A very rare event is about to occur later this month. A total solar eclipse only happens a few times each century. The next one visible from the United States will occur on August 21, 2017. This last occurred about 40 years ago.
A solar eclipse is an amazing thing to witness, but there are significant visual risks in viewing the phenomenon. There is really no save time to view an eclipse with the naked eye, unless the entire sun is obscured. This is a very brief moment during the eclipse called “totality” when the moon is entirely covering the sun. The majority of the United States the will only see a partial eclipse sun and in this case has significant eye damage risk if viewed without proper protection.
Using regular sunglasses during an eclipse is not adequate protection, as it is the same thing as staring directly at the sun, which can cause severe macular damage and permanent loss of vision. Even though the sun does not appear as bright during the eclipse (when there is just a sliver of it shining) it has the same risk of damage to the eye as if it was fully shining and being stared at by the naked eye or with sunglasses.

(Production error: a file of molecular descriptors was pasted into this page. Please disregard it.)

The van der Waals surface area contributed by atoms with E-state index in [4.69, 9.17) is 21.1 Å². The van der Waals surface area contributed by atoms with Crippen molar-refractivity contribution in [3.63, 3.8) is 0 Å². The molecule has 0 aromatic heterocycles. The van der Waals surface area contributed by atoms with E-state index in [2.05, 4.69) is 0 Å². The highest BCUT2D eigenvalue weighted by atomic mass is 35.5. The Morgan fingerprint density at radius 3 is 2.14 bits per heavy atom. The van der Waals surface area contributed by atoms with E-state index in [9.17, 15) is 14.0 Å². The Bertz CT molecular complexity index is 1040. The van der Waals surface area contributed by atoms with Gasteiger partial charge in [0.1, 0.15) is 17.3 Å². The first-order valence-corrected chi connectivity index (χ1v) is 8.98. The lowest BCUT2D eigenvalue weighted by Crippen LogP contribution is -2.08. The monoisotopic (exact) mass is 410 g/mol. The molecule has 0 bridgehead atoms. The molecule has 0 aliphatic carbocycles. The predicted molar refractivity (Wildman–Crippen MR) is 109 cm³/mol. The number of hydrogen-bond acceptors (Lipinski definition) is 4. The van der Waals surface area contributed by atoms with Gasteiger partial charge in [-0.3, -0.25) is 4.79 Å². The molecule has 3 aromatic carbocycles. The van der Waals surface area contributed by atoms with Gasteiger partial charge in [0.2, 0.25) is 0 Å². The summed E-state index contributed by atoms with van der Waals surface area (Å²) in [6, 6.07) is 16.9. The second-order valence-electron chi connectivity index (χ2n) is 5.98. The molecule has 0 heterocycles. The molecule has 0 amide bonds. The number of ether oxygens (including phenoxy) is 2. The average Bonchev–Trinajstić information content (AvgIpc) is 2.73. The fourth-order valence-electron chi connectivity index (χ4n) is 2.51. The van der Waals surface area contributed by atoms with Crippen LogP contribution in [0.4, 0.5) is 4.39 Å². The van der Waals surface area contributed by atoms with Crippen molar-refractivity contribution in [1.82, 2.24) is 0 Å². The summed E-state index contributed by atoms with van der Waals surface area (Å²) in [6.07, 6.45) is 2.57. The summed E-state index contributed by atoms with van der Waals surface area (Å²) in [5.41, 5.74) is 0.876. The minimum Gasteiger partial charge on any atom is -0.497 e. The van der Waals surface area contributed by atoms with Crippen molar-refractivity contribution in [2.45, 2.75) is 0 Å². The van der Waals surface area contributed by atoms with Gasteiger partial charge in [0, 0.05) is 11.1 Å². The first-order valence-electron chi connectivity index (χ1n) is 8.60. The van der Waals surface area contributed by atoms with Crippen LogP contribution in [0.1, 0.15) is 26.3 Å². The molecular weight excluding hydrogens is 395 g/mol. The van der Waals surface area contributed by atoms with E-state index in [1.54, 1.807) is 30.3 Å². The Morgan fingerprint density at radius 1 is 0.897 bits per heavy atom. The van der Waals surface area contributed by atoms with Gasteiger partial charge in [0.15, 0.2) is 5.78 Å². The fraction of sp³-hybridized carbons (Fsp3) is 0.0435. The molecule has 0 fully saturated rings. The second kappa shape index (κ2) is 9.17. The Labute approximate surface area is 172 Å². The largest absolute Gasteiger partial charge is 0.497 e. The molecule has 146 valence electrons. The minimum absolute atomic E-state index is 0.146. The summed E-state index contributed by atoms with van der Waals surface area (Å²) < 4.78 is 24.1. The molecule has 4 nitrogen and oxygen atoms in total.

Even quick glances at the event with unprotected eyes can cause damage to the sensitive retina. Several glances can add up to significant damage and vision loss. Some of this vision loss can improve over, but some may also be permanent if severe enough.
Since we will not be experiencing a total eclipse in South Florida and Miami Beach, we must protect your eyes if we are going to view the event with appropriate eye protection.
Be sure to get your solar eclipse glasses before the event. These glasses are often referred to as solar viewers and have special filters that are extraordinarily darker than regular sunglasses. These glasses are made to filter out the damaging light that normal sunglasses cannot.
If you have any questions about this upcoming event or want information on safety products please contact us at the office.